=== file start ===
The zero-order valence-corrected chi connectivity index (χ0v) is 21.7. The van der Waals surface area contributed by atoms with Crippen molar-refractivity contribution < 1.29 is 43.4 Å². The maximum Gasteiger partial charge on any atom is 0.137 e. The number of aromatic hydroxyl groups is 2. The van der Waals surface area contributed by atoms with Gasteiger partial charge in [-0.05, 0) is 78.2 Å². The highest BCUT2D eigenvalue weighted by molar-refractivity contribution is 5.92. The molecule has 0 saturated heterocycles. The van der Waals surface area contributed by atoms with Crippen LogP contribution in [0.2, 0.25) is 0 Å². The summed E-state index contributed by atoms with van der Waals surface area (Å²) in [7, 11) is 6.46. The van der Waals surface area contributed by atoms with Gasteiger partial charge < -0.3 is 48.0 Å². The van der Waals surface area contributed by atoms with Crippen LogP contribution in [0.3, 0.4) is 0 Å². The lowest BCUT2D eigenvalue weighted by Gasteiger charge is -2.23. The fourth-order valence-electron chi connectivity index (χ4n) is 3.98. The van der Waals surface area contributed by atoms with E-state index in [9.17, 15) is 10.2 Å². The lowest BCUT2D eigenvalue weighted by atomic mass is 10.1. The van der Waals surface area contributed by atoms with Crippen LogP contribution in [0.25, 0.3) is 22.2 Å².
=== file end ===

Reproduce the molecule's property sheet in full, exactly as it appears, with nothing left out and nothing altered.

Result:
The zero-order valence-corrected chi connectivity index (χ0v) is 21.7. The van der Waals surface area contributed by atoms with Crippen molar-refractivity contribution < 1.29 is 43.4 Å². The maximum Gasteiger partial charge on any atom is 0.137 e. The number of aromatic hydroxyl groups is 2. The van der Waals surface area contributed by atoms with Gasteiger partial charge in [-0.05, 0) is 78.2 Å². The highest BCUT2D eigenvalue weighted by molar-refractivity contribution is 5.92. The molecule has 0 saturated heterocycles. The van der Waals surface area contributed by atoms with Crippen LogP contribution in [0.2, 0.25) is 0 Å². The summed E-state index contributed by atoms with van der Waals surface area (Å²) in [7, 11) is 6.46. The van der Waals surface area contributed by atoms with Gasteiger partial charge < -0.3 is 48.0 Å². The van der Waals surface area contributed by atoms with Crippen LogP contribution in [0.3, 0.4) is 0 Å². The lowest BCUT2D eigenvalue weighted by Gasteiger charge is -2.23. The fourth-order valence-electron chi connectivity index (χ4n) is 3.98. The van der Waals surface area contributed by atoms with E-state index in [9.17, 15) is 10.2 Å². The lowest BCUT2D eigenvalue weighted by atomic mass is 10.1. The van der Waals surface area contributed by atoms with Crippen LogP contribution in [0.25, 0.3) is 22.2 Å².